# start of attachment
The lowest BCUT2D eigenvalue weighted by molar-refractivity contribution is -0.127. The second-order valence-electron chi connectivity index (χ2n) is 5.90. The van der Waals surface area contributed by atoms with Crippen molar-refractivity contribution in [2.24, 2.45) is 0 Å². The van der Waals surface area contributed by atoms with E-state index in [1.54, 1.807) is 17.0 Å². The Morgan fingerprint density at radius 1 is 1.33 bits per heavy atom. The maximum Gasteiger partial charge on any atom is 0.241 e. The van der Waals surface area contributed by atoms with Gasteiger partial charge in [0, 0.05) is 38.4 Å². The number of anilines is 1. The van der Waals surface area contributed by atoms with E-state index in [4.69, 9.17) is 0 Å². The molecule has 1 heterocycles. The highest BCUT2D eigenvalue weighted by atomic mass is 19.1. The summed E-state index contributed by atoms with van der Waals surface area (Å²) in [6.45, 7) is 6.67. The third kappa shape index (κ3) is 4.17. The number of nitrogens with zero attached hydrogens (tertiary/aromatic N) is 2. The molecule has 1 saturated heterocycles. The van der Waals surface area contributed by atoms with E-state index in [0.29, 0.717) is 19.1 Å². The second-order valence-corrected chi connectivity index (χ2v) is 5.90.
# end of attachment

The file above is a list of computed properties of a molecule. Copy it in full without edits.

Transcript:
The lowest BCUT2D eigenvalue weighted by molar-refractivity contribution is -0.127. The second-order valence-electron chi connectivity index (χ2n) is 5.90. The van der Waals surface area contributed by atoms with Crippen molar-refractivity contribution in [2.24, 2.45) is 0 Å². The van der Waals surface area contributed by atoms with E-state index in [1.54, 1.807) is 17.0 Å². The Morgan fingerprint density at radius 1 is 1.33 bits per heavy atom. The maximum Gasteiger partial charge on any atom is 0.241 e. The van der Waals surface area contributed by atoms with Gasteiger partial charge in [0, 0.05) is 38.4 Å². The number of anilines is 1. The van der Waals surface area contributed by atoms with E-state index in [4.69, 9.17) is 0 Å². The molecule has 1 heterocycles. The highest BCUT2D eigenvalue weighted by atomic mass is 19.1. The summed E-state index contributed by atoms with van der Waals surface area (Å²) in [6.45, 7) is 6.67. The third kappa shape index (κ3) is 4.17. The number of nitrogens with zero attached hydrogens (tertiary/aromatic N) is 2. The molecule has 1 saturated heterocycles. The van der Waals surface area contributed by atoms with E-state index in [0.29, 0.717) is 19.1 Å². The second-order valence-corrected chi connectivity index (χ2v) is 5.90.